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Korenman Lecture: Feminism as Traveling Theory

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Published on Feb 29, 2012

Beginning in the 1970's, the feminist classic book on women and health, Our Bodies, Ourselves, not only has had an enormous impact on feminism in the U.S., but it has been taken up, translated and adapted by women across the globe.

In a lecture entitled "Feminism as Traveling Theory: The Case of Our Bodies, Ourselves," Kathy E. Davis will explore the book's world-wide travels, showing how it was transformed in the process of its many border crossings, and how it provides useful insights for how we think about history, the politics of knowledge, and transnational feminism.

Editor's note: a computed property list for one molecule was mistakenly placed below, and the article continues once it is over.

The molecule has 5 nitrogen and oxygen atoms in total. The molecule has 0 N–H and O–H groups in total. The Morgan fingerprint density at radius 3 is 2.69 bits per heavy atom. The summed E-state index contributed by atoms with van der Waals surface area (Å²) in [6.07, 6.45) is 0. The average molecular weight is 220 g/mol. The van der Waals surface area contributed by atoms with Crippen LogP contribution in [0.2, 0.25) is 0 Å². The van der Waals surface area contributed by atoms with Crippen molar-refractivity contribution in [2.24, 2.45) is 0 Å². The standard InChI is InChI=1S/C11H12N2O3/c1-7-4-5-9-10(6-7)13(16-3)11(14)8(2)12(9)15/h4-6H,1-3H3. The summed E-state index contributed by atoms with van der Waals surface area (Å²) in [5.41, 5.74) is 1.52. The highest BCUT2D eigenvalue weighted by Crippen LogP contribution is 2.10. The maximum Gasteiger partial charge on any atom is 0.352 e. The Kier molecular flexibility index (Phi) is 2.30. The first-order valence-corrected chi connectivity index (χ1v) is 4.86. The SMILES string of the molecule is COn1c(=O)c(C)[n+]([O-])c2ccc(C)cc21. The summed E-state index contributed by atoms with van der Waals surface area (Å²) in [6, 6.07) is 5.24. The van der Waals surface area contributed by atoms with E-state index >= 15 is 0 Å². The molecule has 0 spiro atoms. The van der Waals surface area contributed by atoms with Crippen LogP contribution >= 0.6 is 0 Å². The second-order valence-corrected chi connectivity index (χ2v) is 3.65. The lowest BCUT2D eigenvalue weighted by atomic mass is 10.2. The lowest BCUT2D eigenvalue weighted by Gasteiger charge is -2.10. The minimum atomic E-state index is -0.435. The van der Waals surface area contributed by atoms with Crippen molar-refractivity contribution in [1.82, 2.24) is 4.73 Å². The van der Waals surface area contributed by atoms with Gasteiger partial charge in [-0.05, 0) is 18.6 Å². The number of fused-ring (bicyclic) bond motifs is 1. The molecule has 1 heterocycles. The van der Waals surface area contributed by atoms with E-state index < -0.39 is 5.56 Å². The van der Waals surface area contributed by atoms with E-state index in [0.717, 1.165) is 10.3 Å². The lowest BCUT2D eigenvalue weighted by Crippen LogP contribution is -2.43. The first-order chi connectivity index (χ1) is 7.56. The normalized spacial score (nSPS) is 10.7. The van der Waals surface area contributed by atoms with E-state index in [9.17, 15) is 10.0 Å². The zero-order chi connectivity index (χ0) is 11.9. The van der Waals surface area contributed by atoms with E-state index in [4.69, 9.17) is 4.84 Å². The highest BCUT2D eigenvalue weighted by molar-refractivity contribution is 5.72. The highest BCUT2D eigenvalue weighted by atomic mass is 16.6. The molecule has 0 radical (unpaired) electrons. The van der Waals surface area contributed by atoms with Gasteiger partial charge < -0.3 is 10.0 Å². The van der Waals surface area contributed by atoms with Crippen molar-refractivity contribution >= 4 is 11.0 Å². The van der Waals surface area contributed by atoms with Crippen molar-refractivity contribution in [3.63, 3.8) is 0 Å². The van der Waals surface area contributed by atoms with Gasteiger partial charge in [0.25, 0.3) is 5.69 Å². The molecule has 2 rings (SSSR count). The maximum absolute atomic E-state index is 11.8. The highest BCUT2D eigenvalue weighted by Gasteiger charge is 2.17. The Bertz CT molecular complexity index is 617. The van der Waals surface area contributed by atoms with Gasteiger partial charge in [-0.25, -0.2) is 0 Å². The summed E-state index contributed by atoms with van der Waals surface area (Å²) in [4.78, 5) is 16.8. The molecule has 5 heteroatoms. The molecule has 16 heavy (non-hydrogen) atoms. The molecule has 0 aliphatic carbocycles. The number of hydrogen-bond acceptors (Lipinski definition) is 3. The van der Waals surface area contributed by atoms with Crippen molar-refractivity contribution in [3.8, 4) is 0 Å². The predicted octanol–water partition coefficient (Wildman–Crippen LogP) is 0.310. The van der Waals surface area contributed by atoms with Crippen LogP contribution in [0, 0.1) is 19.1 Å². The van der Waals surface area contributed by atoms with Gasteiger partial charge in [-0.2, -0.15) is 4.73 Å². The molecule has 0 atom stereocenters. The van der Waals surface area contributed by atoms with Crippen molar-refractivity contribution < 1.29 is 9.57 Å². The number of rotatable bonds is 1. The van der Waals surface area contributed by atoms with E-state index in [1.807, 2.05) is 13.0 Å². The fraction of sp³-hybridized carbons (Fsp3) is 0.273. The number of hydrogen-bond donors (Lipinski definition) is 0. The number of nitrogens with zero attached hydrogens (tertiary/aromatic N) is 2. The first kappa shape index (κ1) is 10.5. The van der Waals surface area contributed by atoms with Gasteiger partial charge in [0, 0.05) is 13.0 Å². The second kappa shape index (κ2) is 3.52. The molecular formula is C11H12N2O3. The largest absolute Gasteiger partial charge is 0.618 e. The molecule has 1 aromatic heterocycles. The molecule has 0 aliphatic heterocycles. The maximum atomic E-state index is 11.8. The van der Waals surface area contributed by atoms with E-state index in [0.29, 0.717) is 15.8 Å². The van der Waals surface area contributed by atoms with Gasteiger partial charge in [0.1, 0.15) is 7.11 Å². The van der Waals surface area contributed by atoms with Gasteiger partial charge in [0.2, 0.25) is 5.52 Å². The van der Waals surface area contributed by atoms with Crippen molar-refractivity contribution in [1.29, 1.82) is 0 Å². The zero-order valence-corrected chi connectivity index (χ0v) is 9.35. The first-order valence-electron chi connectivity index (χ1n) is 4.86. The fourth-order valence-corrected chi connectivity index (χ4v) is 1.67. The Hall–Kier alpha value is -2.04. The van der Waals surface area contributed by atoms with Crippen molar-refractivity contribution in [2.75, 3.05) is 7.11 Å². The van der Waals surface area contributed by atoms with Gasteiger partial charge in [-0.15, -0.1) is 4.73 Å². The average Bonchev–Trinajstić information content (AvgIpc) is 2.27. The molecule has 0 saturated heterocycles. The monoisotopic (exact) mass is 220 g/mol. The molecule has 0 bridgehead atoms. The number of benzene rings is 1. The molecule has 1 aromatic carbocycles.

Kathy E. Davis is a senior researcher at the Institute of History and Culture at Utrecht University in the Netherlands. Her extensive body of work involves issues of feminist theory and women's health. Her most recent book, The Making of Our Bodies, Ourselves: How Feminism Travels Across Borders (Duke, 2007) builds a transnational history of the feminist self-health text.

The lecture, which is the Department of Gender and Women's Studies' annual Korenman Lecture, will take place on Monday, February 27 at 4 p.m. on the 7th Floor of the Albin O. Kuhn Library. It is sponsored by the Department of Gender and Women's Studies with the support of the Dresher Center for the Humanities

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